LFM-Pro: A Tool for Detecting Significant Local Structural Sites in Proteins

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The rapidly growing protein structure repositories have opened up new opportunities for discovery and analysis of functional and evolutionary relationships among proteins. Detecting conserved structural sites that are unique to a protein family is of great value in identification of functionally important atoms and residues. Currently available methods are computationally expensive and fail to detect biologically significant local features.


We propose LFM-Pro (Local Feature Mining in Proteins) as a framework for automatically discovering family specific local sites and the features associated with these sites. Our method uses the distance field to backbone atoms to detect geometrically significant structural centers of the protein. A feature vector is generated from the geometrical and bio-chemical environment around these centers. These features are then scored using a statistical measure, for their ability to distinguish a family of proteins from a background set of unrelated proteins, and successful features are combined into a representative set for the protein family. The utility and success of LFM-Pro are demonstrated on Trypsin-like Serine Proteases family of proteins. The results verify that our method is successful both in identifying the distinctive sites of a given family of proteins, and in classifying proteins using the extracted features.


The software is freely available for academic research use.


ahmet[at]ceng.metu.edu.tr , {ozturk,hakan,yusu}@cse.ohio-state.edu



  • Multi-class classification training set is generated from 40% ASTRAL set of SCOP 1.67, having at least 5 member proteins. The test set is the newly added proteins in 40% ASTRAL set of SCOP 1.69 for the corresponding families. You can also obtain the Dali alignment data files for the multi-class classification experiment.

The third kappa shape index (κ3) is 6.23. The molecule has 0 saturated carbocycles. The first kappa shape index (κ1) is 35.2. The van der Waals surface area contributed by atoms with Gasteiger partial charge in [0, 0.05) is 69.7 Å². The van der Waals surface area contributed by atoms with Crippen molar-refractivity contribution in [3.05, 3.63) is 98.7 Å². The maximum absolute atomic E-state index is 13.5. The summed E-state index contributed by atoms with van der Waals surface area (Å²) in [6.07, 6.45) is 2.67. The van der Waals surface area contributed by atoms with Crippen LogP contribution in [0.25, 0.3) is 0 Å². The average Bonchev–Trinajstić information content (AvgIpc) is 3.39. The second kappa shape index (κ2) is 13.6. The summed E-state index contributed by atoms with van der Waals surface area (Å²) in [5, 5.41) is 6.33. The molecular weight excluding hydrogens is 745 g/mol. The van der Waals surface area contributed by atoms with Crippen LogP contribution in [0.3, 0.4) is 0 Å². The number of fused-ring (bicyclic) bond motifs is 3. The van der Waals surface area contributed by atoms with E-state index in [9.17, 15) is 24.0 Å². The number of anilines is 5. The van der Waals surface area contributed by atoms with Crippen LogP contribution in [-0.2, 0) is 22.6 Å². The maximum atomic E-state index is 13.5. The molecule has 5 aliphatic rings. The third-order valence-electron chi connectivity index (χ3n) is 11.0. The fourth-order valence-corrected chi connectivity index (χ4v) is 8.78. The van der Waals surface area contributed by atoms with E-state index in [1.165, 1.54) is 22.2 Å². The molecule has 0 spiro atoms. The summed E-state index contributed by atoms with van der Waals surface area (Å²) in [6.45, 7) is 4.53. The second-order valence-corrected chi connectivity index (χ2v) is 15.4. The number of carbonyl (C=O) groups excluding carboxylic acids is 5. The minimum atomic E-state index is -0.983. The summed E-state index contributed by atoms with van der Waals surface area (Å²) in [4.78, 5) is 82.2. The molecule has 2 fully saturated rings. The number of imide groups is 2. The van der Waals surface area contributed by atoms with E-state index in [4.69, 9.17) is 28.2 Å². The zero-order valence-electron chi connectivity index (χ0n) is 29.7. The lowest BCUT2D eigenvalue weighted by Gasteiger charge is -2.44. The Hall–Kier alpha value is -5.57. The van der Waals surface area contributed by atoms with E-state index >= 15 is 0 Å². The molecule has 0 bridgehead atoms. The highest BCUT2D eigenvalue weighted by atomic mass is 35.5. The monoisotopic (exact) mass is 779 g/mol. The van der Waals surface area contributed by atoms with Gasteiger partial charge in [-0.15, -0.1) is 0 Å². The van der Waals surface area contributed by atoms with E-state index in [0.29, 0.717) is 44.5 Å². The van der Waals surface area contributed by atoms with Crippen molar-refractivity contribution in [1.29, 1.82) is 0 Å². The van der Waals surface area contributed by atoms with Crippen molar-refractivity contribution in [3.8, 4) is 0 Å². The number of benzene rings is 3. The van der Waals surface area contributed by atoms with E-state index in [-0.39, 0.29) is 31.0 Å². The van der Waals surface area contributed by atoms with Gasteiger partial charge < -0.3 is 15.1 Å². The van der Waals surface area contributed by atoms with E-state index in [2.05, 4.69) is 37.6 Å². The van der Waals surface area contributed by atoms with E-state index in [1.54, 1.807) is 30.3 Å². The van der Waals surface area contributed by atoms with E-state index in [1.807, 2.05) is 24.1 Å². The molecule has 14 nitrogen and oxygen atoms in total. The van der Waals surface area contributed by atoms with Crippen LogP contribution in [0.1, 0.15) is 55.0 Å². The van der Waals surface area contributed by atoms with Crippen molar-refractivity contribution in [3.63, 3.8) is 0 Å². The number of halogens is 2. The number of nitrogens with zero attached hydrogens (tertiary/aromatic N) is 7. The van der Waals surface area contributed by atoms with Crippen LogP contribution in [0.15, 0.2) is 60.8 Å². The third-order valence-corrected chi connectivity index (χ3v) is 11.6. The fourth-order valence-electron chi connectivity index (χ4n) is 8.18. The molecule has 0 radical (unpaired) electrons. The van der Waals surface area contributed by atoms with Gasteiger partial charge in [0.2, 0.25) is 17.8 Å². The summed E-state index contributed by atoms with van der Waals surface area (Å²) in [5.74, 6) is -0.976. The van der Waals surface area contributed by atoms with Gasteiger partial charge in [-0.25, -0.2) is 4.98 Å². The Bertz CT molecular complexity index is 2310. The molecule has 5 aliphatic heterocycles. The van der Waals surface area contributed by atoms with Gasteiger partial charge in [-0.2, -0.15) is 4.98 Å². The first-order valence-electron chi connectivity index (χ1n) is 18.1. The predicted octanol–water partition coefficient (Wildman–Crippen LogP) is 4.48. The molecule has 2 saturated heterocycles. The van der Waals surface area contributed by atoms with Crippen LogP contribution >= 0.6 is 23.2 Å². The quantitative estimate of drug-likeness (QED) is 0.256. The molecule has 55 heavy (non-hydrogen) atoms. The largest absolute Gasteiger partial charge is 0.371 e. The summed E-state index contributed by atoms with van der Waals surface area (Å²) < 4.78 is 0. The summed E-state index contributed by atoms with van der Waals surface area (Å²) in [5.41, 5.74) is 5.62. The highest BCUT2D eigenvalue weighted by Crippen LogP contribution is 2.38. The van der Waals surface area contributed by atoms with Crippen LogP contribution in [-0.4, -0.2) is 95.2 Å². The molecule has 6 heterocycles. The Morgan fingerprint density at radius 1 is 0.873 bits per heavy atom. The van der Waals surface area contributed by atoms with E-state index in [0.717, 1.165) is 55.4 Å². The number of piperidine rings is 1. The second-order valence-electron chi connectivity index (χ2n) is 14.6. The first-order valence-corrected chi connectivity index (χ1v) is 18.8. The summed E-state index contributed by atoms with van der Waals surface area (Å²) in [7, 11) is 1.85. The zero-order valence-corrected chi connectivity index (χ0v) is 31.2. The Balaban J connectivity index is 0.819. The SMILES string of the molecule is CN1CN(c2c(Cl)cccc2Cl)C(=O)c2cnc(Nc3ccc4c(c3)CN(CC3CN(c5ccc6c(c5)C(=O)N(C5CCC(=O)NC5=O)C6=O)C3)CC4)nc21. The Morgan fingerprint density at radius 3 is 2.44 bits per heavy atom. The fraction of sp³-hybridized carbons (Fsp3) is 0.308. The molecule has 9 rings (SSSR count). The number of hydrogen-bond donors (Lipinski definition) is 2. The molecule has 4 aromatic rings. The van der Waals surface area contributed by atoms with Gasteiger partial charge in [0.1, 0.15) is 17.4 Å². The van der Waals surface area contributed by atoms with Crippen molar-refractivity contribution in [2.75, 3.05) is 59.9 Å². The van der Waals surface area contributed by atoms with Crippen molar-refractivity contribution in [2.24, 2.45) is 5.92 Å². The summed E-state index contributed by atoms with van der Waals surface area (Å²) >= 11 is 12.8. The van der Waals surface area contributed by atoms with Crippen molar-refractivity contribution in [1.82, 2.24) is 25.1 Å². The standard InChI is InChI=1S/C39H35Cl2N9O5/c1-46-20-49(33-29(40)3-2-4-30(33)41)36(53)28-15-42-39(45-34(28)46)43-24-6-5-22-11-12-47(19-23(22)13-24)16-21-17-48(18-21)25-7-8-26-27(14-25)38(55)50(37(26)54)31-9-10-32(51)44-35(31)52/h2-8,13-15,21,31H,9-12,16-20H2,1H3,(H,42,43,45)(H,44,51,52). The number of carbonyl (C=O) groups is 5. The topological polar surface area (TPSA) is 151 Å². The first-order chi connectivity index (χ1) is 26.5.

• For feature mining and binary-classification tasks, we utilized the Trypsin-like Serine Proteases and Nuclear Receptor Ligand Binding Domain family.


Download and unzip the LFMPro software package into folder (The root folder will be denoted as “LFMPro” from here on). When unzipped, you should have the following folders:

  • LFMPro/src/: contains the source Matlab scripts. You can edit globals_default.m file to change the default paths for data folders and external programs.
  • LFMPro/myLibrary/: has the general utility functions used in the Matlab scripts. Add this folder to your Matlab path.
  • LFMPro/CriticalPoints/ has the python scripts that generate critical points for a given pdb structure. A Win32 binary delaunay.exe is provided in this folder. For other platforms, you’ll have to compile the Delaunay program (Makefile is provided).
  • LFMPro/Data/: contains the pdb files and program cache
  • LFMPro/Parameters/: contains parameters that guide the site mining process. ASTRAL, SCOP, and CullPDB lists are also kept in this folder. For some of the time-consuming batch tasks, myPause.txt (should have a 0 or 1) is checked for pausing the execution.


  • You need Matlab to run LFMPro. Add the LFMPro/myLibrary/ folder to your Matlab path.
  • You need to install CGAL computational geometry library and python in order to execute the code for generation of critical points.
  • Download the PDB repository into LFMPro/Data/PdbZips_divided

Quick-Run Guide


  • chdir to LFMPro/src directory
  • setup the environment variables. The globals_set function will check to make sure you have the proper source and data directories.

>> globals_set;

  • use mine_sites to extract features and corresponding scores:

>> rep = mine_family_represent(familyName, 'ptns',ptnNames, 'rand',backgroundPtns);

familyName is a unique identifier that you can use to refer to the family representation with. ptnNames and backgroundPtns are cell arrays of pdb names for the family members and for the outgroup proteins.

  • you can view the mapping of the mined features onto a protein using:

>> signatures_show(pdb, 'familyName',familyName)

  • for the functions implemented in LFMPro, you can get help about the function arguments by passing ‘help’ as the varargin.

For example:

>> data_prepare_batch('help');

Sample Tasks

Here is a list of sample runs demonstrating some of the available functionality:

Function Reference

See the function reference page for the list of available functions and their usage.

Extending LFMPro

You can view the local features page if you wish to extend LFMPro to incorporate new local features.